The Magic Numbers

An often raised question and a subject for a lot of blog posts in the data quality realm is whether data quality challenges should be solved by people or technology.

As in all things data quality I don’t think there is a single right answer for that.

Now, in this blog post I will not tell about what I then think is the answer(s) to the question, but simply tell about what I have seen been chosen as the solution to the question, which have been both people centric solutions and technology centric solutions.

If I look at the situations where people centric solutions have been chosen versus the situations where technology centric solutions have been chosen, the first differentiator seems to be numbers:

  • If you have only a small number of customers and a single channel where entered, the better solution to optimal data quality and uniqueness seems to be a people centric solution.
  • If you have millions of customers and multiple channels where entered, the only practical solution to optimal data quality and uniqueness seems to be a technology centric solution.
  • If you have only a small number of products and a single channel where entered, the only sensible solution to optimal data quality and uniqueness seems to be a people centric solution.
  • If you have thousands of products coming from multiple channels, the most reliable solution to optimal data quality and uniqueness seems to be a technology centric solution.

So, based on common sense the answer to the people or technology question is that it magically depends on the numbers.

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5 thoughts on “The Magic Numbers

  1. Dario Bezzina 31st October 2010 / 20:12

    I totally aggree. This is a great way of getting a feel for which solution mindset that could be best suited in a certain situation. This is also true for any data integration solution. I also like to spice it up with other differentiators:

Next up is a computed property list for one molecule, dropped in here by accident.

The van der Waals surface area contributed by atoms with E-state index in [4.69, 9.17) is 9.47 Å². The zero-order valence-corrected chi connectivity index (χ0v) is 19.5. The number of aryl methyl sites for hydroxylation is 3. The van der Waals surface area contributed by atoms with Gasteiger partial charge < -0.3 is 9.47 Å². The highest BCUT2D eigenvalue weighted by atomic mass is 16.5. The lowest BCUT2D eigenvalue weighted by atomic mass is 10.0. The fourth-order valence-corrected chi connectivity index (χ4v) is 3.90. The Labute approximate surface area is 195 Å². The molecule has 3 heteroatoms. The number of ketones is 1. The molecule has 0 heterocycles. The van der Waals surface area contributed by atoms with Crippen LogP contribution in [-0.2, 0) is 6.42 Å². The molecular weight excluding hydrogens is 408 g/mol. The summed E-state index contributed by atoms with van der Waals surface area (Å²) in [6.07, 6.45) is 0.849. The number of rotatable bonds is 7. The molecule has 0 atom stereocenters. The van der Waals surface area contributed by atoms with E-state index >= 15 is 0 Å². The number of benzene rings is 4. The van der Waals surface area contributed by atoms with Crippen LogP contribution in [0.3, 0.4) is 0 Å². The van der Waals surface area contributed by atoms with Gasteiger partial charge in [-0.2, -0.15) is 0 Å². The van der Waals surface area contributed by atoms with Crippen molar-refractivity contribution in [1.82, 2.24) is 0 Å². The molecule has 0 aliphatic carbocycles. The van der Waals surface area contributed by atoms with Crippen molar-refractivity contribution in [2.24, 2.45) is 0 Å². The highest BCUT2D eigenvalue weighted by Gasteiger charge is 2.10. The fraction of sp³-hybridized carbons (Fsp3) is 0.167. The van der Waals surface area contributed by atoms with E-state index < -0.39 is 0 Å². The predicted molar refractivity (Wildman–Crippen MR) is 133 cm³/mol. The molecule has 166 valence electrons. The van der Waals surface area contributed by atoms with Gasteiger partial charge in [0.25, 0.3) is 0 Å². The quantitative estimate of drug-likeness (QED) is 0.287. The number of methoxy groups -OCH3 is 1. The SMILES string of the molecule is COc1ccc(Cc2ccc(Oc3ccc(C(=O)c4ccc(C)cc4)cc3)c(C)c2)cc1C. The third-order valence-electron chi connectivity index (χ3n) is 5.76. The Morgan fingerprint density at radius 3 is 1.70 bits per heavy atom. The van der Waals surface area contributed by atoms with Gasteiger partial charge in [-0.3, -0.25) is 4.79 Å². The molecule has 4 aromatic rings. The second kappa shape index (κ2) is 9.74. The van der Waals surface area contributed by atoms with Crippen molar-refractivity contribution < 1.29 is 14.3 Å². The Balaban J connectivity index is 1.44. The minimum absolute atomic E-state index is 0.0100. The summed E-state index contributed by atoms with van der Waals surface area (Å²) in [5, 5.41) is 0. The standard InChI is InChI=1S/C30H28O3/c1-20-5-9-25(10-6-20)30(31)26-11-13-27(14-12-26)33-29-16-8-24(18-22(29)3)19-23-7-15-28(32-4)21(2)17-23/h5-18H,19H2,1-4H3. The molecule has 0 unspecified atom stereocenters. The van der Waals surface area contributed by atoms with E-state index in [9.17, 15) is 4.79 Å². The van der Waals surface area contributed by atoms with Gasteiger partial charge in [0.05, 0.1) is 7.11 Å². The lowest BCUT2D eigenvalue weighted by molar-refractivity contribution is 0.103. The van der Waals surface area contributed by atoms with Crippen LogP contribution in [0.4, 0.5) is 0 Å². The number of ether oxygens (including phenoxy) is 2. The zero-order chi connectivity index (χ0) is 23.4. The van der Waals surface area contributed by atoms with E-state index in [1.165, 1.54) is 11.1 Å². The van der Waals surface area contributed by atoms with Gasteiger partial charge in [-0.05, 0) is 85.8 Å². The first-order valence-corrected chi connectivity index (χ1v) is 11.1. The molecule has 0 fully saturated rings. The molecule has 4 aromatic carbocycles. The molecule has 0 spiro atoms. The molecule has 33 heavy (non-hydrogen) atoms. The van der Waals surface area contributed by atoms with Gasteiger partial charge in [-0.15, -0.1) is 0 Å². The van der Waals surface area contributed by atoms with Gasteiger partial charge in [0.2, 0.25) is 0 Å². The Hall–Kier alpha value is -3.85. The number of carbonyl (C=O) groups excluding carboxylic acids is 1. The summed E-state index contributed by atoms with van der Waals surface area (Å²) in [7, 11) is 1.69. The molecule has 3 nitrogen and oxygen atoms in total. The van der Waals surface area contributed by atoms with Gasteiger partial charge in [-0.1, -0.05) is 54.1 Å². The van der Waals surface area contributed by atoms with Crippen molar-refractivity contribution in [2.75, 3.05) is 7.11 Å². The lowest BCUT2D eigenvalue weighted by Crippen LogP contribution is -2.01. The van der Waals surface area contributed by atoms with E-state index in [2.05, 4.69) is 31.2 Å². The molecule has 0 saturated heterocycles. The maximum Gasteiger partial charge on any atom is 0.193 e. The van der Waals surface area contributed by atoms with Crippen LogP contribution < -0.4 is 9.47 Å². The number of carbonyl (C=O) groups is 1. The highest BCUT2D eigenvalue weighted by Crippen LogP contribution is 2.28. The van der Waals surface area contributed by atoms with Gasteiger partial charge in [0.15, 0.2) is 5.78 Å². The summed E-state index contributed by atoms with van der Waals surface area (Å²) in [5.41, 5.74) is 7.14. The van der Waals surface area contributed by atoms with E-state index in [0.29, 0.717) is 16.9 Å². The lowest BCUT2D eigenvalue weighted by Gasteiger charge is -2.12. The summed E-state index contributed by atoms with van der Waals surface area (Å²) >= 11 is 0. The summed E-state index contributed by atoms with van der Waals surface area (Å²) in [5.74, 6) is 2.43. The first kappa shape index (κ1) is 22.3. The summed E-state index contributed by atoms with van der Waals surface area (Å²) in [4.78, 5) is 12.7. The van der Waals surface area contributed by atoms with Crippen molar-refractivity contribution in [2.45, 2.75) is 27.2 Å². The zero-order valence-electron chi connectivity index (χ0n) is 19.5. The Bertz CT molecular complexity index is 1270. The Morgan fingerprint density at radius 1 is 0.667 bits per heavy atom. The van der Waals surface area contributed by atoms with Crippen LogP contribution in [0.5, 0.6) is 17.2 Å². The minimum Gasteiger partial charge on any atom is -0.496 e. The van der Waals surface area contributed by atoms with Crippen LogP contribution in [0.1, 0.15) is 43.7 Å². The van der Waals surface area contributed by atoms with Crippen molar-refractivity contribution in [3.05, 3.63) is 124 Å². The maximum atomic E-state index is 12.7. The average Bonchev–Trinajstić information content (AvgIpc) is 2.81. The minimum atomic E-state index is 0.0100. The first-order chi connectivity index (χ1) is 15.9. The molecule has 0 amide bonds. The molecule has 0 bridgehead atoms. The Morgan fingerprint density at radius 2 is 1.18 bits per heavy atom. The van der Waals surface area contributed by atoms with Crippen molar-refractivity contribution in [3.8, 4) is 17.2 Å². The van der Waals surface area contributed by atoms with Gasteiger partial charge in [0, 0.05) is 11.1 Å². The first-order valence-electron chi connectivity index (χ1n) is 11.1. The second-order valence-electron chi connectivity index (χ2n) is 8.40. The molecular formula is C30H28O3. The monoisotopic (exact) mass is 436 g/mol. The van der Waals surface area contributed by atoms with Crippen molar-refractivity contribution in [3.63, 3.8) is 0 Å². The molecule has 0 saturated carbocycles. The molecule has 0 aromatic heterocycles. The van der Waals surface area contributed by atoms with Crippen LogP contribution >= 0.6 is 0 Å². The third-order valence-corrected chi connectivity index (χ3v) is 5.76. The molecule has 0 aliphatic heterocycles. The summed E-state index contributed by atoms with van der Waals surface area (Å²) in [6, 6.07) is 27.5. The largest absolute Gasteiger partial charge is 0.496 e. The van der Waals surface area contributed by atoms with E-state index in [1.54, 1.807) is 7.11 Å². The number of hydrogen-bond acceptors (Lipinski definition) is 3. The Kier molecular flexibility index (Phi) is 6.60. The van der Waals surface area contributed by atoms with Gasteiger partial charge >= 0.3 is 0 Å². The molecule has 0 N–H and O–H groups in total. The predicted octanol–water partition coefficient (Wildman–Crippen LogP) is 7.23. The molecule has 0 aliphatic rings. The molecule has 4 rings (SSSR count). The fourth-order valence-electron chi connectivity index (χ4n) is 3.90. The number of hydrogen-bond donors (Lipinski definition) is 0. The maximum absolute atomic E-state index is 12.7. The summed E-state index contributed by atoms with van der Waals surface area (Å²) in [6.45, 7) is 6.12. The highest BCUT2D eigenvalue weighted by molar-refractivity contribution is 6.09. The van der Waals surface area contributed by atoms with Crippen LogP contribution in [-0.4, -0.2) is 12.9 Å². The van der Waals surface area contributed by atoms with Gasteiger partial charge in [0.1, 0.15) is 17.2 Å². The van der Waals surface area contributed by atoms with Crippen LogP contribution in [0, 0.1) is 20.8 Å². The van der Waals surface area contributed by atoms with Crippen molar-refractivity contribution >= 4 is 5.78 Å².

– How “important” is the data for every involved party?
    – Is the data highly volatile/dynamic?
    – How much

  2. Dario Bezzina 31st October 2010 / 20:17

    …sorry, published the comment a bit to early!

    – How much risk is involved in every record? E.g. may there be human lifes at stake?

    – What’s the business impact? 10 duplicate records may be enough to loose millions of dollars.

    All these

  3. Dario Bezzina 31st October 2010 / 20:20

    …pressed the wrong button again!

    All factors above help to determine how the solution should look like; people or technology centric.

  4. Henrik Liliendahl Sørensen 31st October 2010 / 20:52

    Dario, thanks for the magic numbers of comments 🙂

  5. Henrik Liliendahl Sørensen 2nd November 2010 / 20:54

    On LinkedIn Nigel Devenish says: Regarding your “people vs technology” argument around the Magic Numbers, how would you cater for complexity. Does technology not address complexity as well as data volumes, or is the multiple channels and multiple product/people denote complexity rather than data volumes?

    I answered: I think complexity oftentimes is discussed when choosing between a people centric or technology centric solution, but the outcomes as I have seen it may go either way. Some complex problems, often mathematical challenges, call for a technology centric solutions. Other complex problems may not be outlined in the degree of details and logic needed for a technology solution, so here you choose a people centric solution.

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